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Globalization Domination of Finance

The accumulation of capital has certain fundamental global requirements. The first one to be outlined here is the system of world finance.

No subject is as little understood as the world’s financial system. First the pound sterling and now the US dollar have dominated our world trading system which stands both as the symbol and the actuality of hegemonic control. It is not complicated and has to be clearly understood.


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In 1844, the British created the first world central bank and the world’s first international currency system. In its essence, a sterling note was exchangeable for a given weight of gold. What matters is that the Bank of England stood surety behind everyone who traded in sterling.

What this meant was that the Bank of England needed to hold sufficient gold reserves so that in a crisis it could always have enough reserves to maintain confidence in sterling. And that meant that, overall, Britain’s trade had to balance positively: that is, it had to export more than it imported so that there was a constant flow of gold into the central bank.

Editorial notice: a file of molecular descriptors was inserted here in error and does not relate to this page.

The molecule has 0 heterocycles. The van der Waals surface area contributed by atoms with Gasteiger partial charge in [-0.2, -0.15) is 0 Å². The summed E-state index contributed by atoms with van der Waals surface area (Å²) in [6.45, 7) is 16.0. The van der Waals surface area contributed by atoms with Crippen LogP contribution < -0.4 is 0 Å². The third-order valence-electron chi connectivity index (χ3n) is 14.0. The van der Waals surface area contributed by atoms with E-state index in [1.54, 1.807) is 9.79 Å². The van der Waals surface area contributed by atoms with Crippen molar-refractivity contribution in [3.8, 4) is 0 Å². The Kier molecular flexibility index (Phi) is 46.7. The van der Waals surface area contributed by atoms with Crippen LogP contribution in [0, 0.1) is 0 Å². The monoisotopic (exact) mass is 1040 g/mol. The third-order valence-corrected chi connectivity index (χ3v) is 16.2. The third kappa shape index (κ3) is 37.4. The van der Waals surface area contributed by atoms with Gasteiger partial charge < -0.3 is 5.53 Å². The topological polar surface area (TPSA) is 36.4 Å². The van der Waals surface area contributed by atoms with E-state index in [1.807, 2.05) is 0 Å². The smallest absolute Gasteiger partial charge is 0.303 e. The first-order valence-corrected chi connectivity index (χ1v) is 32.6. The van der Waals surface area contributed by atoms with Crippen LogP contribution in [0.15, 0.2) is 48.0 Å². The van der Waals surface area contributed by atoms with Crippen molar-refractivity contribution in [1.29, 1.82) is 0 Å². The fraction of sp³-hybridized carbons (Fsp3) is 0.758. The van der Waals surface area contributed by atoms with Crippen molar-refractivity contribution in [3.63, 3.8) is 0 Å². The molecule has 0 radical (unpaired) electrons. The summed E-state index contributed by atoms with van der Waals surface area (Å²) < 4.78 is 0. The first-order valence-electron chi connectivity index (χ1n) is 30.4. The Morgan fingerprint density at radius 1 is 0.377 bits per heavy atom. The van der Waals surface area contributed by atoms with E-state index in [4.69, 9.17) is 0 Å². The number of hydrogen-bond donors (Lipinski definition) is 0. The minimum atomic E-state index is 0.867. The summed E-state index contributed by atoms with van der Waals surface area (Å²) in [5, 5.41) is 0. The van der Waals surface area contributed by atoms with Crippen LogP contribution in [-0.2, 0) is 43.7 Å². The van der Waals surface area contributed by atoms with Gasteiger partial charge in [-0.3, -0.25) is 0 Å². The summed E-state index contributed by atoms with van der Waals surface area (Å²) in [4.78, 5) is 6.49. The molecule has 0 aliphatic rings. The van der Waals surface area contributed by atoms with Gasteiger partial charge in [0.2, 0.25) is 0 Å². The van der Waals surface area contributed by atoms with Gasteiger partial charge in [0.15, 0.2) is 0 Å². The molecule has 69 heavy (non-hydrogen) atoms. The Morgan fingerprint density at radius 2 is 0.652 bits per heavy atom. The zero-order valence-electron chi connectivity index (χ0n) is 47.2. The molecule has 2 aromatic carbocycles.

The result for Britain was that it was the very centre point of world trade for one hundred years, and that London became the centre of the world’s money markets, with huge financial benefits to its ruling classes.

This entire edifice came tumbling down during the 1914-18 war. The war went on for much longer and with greater intensity than any one had imagined, and Britain’s war needs were paid for by credits to the Americans. And, although the British Exchequer tried very hard to return to the gold standard in the 1920s, Britain had been toppled from her dominant position. The war had weakened her for all time in terms of Imperial ambition. Military overreach had destroyed in such a short time what had once been an unassailable position.

Roger van Zwanenberg

 

Source: Essays on Muslims and the Challenges of Globalisation, Institute of Policy Studies, Islamabad. Republished with permission.